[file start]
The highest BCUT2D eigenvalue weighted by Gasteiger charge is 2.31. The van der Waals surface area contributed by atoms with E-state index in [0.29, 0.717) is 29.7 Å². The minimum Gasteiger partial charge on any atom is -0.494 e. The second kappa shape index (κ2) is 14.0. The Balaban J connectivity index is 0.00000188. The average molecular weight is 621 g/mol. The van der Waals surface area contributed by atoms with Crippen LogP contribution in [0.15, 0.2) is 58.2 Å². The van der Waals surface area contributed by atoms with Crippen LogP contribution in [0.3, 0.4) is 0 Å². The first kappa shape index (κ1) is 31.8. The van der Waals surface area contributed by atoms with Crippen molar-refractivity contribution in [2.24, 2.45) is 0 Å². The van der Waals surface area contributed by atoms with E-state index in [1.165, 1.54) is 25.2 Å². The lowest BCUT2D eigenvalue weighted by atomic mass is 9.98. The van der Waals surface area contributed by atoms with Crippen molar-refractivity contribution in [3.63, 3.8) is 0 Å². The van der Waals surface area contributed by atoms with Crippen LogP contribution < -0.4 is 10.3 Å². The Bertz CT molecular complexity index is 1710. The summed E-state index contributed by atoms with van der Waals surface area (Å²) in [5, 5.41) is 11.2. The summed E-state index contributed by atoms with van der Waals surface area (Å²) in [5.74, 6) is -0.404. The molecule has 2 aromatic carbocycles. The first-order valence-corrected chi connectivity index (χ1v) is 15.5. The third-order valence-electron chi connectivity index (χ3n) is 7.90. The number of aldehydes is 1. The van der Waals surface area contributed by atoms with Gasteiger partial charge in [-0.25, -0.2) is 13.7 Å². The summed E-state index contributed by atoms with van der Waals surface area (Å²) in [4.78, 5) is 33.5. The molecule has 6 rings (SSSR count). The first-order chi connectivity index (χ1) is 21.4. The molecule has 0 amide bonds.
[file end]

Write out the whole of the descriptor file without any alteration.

The highest BCUT2D eigenvalue weighted by Gasteiger charge is 2.31. The van der Waals surface area contributed by atoms with E-state index in [0.29, 0.717) is 29.7 Å². The minimum Gasteiger partial charge on any atom is -0.494 e. The second kappa shape index (κ2) is 14.0. The Balaban J connectivity index is 0.00000188. The average molecular weight is 621 g/mol. The van der Waals surface area contributed by atoms with Crippen LogP contribution in [0.15, 0.2) is 58.2 Å². The van der Waals surface area contributed by atoms with Crippen LogP contribution in [0.3, 0.4) is 0 Å². The first kappa shape index (κ1) is 31.8. The van der Waals surface area contributed by atoms with Crippen molar-refractivity contribution in [2.24, 2.45) is 0 Å². The van der Waals surface area contributed by atoms with E-state index in [1.165, 1.54) is 25.2 Å². The lowest BCUT2D eigenvalue weighted by atomic mass is 9.98. The van der Waals surface area contributed by atoms with Crippen molar-refractivity contribution in [3.63, 3.8) is 0 Å². The van der Waals surface area contributed by atoms with Crippen LogP contribution < -0.4 is 10.3 Å². The Bertz CT molecular complexity index is 1710. The summed E-state index contributed by atoms with van der Waals surface area (Å²) in [5, 5.41) is 11.2. The summed E-state index contributed by atoms with van der Waals surface area (Å²) in [5.74, 6) is -0.404. The molecule has 2 aromatic carbocycles. The first-order valence-corrected chi connectivity index (χ1v) is 15.5. The third-order valence-electron chi connectivity index (χ3n) is 7.90. The number of aldehydes is 1. The van der Waals surface area contributed by atoms with Gasteiger partial charge in [-0.25, -0.2) is 13.7 Å². The summed E-state index contributed by atoms with van der Waals surface area (Å²) in [4.78, 5) is 33.5. The molecule has 6 rings (SSSR count). The first-order chi connectivity index (χ1) is 21.4. The molecule has 0 amide bonds.